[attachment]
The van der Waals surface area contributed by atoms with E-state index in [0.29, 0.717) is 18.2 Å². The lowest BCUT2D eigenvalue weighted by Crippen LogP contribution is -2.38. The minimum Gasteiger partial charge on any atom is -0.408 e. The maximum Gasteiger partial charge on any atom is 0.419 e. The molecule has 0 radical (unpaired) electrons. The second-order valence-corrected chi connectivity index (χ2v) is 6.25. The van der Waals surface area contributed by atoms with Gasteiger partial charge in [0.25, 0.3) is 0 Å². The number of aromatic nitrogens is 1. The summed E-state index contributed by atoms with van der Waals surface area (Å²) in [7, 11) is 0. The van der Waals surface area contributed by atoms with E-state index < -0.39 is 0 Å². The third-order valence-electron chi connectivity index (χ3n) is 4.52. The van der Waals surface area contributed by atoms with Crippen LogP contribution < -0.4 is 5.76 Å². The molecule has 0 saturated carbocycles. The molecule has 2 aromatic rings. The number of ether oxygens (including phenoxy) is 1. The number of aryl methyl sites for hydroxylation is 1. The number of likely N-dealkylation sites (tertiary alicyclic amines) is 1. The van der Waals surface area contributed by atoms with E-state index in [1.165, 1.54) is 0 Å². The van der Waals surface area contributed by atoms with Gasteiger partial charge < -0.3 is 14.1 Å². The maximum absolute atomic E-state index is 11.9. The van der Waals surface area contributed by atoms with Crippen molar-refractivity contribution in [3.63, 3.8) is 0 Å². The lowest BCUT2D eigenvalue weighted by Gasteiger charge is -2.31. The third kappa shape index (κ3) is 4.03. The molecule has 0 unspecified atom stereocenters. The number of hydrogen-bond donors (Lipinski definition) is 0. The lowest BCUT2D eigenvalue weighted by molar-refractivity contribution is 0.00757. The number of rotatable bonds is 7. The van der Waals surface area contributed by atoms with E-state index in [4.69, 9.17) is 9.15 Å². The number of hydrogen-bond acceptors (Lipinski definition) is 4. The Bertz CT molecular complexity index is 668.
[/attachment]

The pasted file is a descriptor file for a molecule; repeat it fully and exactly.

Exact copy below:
The van der Waals surface area contributed by atoms with E-state index in [0.29, 0.717) is 18.2 Å². The lowest BCUT2D eigenvalue weighted by Crippen LogP contribution is -2.38. The minimum Gasteiger partial charge on any atom is -0.408 e. The maximum Gasteiger partial charge on any atom is 0.419 e. The molecule has 0 radical (unpaired) electrons. The second-order valence-corrected chi connectivity index (χ2v) is 6.25. The van der Waals surface area contributed by atoms with Gasteiger partial charge in [0.25, 0.3) is 0 Å². The number of aromatic nitrogens is 1. The summed E-state index contributed by atoms with van der Waals surface area (Å²) in [7, 11) is 0. The van der Waals surface area contributed by atoms with E-state index < -0.39 is 0 Å². The third-order valence-electron chi connectivity index (χ3n) is 4.52. The van der Waals surface area contributed by atoms with Crippen LogP contribution < -0.4 is 5.76 Å². The molecule has 0 saturated carbocycles. The molecule has 2 aromatic rings. The number of ether oxygens (including phenoxy) is 1. The number of aryl methyl sites for hydroxylation is 1. The number of likely N-dealkylation sites (tertiary alicyclic amines) is 1. The van der Waals surface area contributed by atoms with E-state index in [1.165, 1.54) is 0 Å². The van der Waals surface area contributed by atoms with Gasteiger partial charge < -0.3 is 14.1 Å². The maximum absolute atomic E-state index is 11.9. The van der Waals surface area contributed by atoms with Crippen molar-refractivity contribution in [3.63, 3.8) is 0 Å². The lowest BCUT2D eigenvalue weighted by Gasteiger charge is -2.31. The third kappa shape index (κ3) is 4.03. The molecule has 0 unspecified atom stereocenters. The number of hydrogen-bond donors (Lipinski definition) is 0. The lowest BCUT2D eigenvalue weighted by molar-refractivity contribution is 0.00757. The number of rotatable bonds is 7. The van der Waals surface area contributed by atoms with E-state index in [4.69, 9.17) is 9.15 Å². The number of hydrogen-bond acceptors (Lipinski definition) is 4. The Bertz CT molecular complexity index is 668.